In my Spanish class, to practice vocabulary and numbers, we pretended restaurant and then we played it at home for some kindergarten readiness fun and learning. It was easy to find materials to play with, there were lots in the recycling and the drawer of plastic containers, and we had lots of time for the activity since it’s summer.
Children base much of their play on actual experiences. As they play, children’s brains are busily searching through what they remember hearing and seeing. From that, combined with what they understand, children will then create new situations. Somewhat like creating a power point presentation, kids will add a track for feelings and emotions, one for actions, and another one for language. Play is really very much more complicated than we realize.
Younger children may only want to pretend for a short while and with just a few things. Older ones may want to have a waiter who pretends to write down the order, toys on plates to be the food, something to look at to be the menu, and, of course, pretend money or credit cards. Someone may be the chef, who does the cooking, or at least stirs some blocks in a dish. A chair or box can be the pretend stove. And cleaning up is part of what happens in a real restaurant, so that can be included in the pretend one at some point in the day.
As your child plays, you may want to interact occasionally with comments and questions, such as is this a restaurant at breakfast, lunch, or supper? Is it a big place or just a small one? This extends the opportunities to use language and to interact. Kids may want to color something to be the menu and find some dress up clothes. If the weather is cooperative, the restaurant could be outside for some fun in the sun. Could restaurant play be on the menu for your child or play center today?
Healthy bodies and healthy brains grow as children play, developing kindergarten readiness. Every room in your house has learning and play opportunities. This post explores some of these in your child’s own bedroom.
The bedroom can start the day with play and end it the same way. Depending on schedules, if there is no time at the end of the day for telling stories and sharing books, you might be able to fit in some wake up ones. Hang on to your socks or slippers for this. Kids who have been read to have built a foundation of 5000 books by the time they get to school. Instead of the water torture that drips into brains, the language, vocabulary, rhythm and stories have dripped into the mind, word by word by word. Connections flow all over the brain as a result of books. As you read to your child, check out the pictures, ask your child what he sees. Mix in a few silly words and see if she giggles and corrects you. Make guesses about what might happen next.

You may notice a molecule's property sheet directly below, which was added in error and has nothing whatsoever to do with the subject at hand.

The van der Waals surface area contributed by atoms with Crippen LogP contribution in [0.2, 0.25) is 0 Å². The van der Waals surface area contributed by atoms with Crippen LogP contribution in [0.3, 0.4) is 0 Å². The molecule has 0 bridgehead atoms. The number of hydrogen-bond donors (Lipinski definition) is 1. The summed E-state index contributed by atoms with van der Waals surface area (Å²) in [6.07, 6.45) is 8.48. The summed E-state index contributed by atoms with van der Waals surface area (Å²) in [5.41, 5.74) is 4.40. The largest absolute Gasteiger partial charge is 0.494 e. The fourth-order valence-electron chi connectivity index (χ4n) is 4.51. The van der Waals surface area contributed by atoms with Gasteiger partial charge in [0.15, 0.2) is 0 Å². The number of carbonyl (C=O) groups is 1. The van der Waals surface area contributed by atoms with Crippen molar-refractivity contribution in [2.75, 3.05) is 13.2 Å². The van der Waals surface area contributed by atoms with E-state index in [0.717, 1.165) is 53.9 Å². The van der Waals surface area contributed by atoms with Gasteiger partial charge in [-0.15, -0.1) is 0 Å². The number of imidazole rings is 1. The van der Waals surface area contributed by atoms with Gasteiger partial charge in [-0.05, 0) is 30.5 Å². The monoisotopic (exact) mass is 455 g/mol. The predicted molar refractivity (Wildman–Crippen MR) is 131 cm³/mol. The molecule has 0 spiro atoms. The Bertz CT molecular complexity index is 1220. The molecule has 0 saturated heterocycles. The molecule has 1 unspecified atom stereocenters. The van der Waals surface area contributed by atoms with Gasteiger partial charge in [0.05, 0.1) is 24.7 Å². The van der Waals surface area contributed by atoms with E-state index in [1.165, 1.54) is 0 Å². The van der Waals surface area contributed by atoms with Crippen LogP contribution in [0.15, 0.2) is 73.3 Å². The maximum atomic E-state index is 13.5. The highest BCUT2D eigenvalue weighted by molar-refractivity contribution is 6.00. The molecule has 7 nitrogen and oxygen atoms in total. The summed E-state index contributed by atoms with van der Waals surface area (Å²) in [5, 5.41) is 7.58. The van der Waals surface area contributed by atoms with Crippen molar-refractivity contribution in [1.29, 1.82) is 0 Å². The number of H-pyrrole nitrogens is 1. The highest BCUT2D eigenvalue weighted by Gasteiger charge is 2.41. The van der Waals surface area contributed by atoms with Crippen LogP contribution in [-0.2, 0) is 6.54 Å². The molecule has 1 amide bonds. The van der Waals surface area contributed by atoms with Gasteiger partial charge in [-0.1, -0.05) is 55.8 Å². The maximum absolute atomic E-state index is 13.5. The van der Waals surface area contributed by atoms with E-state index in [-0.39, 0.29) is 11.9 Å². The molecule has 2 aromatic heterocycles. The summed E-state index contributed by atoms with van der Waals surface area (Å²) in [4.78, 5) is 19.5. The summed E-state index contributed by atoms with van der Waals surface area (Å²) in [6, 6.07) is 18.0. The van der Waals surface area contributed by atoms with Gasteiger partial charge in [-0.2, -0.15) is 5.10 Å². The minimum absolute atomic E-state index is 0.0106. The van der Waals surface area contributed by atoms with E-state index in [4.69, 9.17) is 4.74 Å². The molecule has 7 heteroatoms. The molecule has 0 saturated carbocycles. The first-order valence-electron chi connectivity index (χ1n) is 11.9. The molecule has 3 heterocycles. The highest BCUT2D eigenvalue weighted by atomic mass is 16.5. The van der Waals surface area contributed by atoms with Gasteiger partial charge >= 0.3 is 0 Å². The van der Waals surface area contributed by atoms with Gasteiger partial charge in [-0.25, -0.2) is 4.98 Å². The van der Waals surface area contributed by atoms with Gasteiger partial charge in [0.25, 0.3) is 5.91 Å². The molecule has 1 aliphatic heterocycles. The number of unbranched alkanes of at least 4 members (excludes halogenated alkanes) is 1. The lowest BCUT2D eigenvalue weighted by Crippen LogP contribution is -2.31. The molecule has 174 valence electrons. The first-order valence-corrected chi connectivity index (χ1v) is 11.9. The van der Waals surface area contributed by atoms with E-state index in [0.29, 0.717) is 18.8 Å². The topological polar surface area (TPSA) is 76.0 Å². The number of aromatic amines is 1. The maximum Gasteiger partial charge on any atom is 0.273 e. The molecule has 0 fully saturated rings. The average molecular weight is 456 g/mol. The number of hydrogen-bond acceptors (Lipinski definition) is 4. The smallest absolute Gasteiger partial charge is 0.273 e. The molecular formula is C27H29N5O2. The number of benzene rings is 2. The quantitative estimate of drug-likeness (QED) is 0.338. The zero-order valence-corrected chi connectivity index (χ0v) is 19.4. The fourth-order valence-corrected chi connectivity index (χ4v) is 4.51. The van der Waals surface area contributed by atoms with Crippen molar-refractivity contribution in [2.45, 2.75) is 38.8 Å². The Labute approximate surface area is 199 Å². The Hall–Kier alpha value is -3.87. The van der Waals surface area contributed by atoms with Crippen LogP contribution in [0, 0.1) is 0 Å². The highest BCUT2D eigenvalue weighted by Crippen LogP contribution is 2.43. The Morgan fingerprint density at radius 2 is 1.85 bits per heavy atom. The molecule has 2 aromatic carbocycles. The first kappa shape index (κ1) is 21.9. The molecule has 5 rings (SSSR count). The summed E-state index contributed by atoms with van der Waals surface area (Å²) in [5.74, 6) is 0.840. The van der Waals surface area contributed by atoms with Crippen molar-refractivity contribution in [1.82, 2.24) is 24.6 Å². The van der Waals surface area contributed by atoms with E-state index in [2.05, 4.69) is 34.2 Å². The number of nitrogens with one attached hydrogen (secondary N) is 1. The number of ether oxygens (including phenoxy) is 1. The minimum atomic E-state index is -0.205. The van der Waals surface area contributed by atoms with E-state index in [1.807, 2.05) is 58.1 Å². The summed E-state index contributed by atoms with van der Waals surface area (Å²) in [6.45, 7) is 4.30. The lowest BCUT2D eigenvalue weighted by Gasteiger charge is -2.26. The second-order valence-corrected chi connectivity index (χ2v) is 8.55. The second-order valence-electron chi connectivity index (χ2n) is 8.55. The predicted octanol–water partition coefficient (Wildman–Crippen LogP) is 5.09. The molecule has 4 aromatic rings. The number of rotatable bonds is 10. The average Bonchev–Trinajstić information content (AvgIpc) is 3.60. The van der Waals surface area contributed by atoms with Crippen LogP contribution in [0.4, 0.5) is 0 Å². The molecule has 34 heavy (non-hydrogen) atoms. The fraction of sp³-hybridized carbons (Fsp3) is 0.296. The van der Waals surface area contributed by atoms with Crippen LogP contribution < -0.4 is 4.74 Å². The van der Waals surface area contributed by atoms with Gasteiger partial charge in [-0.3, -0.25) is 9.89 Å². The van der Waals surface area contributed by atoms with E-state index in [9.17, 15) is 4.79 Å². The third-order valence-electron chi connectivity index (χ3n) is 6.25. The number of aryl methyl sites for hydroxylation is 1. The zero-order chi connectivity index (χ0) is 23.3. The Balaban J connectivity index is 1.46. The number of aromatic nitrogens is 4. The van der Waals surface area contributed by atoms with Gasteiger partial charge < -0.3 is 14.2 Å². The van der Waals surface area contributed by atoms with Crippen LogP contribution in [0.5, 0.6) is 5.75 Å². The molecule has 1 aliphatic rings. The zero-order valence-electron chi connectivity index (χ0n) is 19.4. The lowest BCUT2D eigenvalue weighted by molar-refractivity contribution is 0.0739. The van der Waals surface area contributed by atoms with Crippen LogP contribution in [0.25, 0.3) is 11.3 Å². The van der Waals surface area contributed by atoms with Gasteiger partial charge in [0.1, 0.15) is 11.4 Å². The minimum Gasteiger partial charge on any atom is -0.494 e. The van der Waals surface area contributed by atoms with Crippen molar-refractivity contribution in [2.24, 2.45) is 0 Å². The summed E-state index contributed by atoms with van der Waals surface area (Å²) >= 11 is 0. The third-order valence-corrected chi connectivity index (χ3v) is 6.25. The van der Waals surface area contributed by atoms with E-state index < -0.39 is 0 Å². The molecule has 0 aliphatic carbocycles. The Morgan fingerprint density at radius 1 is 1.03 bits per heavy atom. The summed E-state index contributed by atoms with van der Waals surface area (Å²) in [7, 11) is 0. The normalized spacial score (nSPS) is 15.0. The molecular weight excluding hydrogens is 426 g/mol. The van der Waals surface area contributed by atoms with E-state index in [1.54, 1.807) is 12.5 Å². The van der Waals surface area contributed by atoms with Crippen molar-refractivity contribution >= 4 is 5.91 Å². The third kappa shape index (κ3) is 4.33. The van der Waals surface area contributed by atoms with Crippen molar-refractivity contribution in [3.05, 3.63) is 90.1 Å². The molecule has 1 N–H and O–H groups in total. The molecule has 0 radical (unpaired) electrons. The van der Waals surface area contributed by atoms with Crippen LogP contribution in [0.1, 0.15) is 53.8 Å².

Children will think of their own ways to play with their toys in their bedrooms or playrooms. Are there some books, puzzles, blocks and stuffies? Other great toys are cars and trucks, dolls, and dress up clothes. But there are things like socks that can make great toys. On my blog, I once posted a whole month of learning and fun with socks. Socks are fun to throw and catch, but watch where they land. (A single parent mom smelled smoke in her son’s bedroom one night. She couldn’t see anything burning or feel any heat, but she definitely smelled a strong smoke odor. As she looked around it got stronger so she phone the fire dept and asked them please not to come blaring down the street, but would they mind checking. Sirens blazing they pulled up to her door and rushed in. Even tho they confirmed the smell, they couldn’t see anything either but they checked thoroughly. Somehow a sock had gotten into the light fixture and was burning under the light bulb. The firefighters roared away, but this time it was with laughter. The morale of that story is count the socks after playing sock ball.)